This is cambridgeorganists.org Designed and produced by Stephen Taylor for the Cambridge & District Organists’ Association
No 18: Blow me over..
To another place in the organ (Pneumatics)
The development of the organ is another example of technology influencing art (other examples include synthetic dyes and paint in tubes in the C19 heralding in the impressionosts and the Power MOSFET transistor in C20 enabling heavy metal rock music). Pneumatic technology (left, top) allowed pipes to be off chest in this simplest example. Lead tubing carries wind from the windchest to activate the small bellow (pneumatic motor) which opens the pallett to admit air to a pipe too large to fit on the windchest.
Pneumatic action developed quickly to allow building of large and powerful romantic style organs, unrestrained by conventional layout. Complex couplers and thumb piston registration became possible. Large instruments contain very long total length of lead, or more modern red plastic, compo tubing. When Manders rebuilt the organ in Eton Upper Chapel they underestimated how much they would need to finish the job. Total length over a kilometre if I remember correctly.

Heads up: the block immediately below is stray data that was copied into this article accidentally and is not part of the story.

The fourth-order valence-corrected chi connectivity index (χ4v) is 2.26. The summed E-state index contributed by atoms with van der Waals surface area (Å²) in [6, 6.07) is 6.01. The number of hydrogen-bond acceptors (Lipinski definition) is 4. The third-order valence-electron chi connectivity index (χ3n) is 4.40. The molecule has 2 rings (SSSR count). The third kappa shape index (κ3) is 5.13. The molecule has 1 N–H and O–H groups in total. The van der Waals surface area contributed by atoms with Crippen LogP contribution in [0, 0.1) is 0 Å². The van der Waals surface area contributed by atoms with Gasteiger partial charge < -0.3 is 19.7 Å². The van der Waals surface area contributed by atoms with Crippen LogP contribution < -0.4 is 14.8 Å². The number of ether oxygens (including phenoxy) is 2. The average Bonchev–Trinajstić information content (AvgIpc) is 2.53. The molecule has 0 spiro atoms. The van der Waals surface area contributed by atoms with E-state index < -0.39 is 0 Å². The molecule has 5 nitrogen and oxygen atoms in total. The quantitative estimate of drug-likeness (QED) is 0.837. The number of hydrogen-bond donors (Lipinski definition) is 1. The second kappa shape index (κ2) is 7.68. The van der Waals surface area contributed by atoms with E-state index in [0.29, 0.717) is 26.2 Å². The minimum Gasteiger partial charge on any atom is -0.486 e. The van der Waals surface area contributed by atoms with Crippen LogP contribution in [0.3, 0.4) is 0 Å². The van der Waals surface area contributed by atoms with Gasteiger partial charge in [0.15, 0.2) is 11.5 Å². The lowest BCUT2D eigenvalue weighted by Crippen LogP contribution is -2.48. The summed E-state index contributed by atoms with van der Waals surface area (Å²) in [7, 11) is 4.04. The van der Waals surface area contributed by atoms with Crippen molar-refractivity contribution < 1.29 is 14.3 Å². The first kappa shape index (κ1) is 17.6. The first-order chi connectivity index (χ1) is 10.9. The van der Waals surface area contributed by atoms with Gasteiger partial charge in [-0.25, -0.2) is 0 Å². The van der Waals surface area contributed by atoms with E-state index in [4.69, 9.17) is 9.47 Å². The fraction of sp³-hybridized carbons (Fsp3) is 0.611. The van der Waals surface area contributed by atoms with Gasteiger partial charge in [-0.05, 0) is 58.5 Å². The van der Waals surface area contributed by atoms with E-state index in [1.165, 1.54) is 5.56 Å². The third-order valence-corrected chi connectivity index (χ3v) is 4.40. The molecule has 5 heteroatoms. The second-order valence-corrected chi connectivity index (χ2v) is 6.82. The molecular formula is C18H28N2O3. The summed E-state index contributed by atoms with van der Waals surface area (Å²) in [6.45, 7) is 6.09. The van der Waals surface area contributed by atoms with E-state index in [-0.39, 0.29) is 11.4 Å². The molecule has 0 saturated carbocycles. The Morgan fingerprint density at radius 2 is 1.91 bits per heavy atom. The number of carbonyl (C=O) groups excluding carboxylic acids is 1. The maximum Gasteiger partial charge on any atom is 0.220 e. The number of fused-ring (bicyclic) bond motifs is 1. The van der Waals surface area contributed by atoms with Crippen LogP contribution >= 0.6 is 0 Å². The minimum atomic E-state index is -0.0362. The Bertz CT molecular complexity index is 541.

An ingenious example of pneumatic action appeared in The Cassons Patent organ, a 44 note compass hymn accompanying instrument, which boasted a top note solo chest (middle and bottom pictures) employing two octaves of viole from middle c. The wind passed from chamber to chamber until the highest note with the pushrod lifted was reached, sounding just this pipe.
It is theoretically possible to build a computer using late C19 pneumatic action organ components to make the binary units of computers -
With the development of electric primary action complex switching became even easier, switching logic, and nowadays computer control.
Cue another page in due course.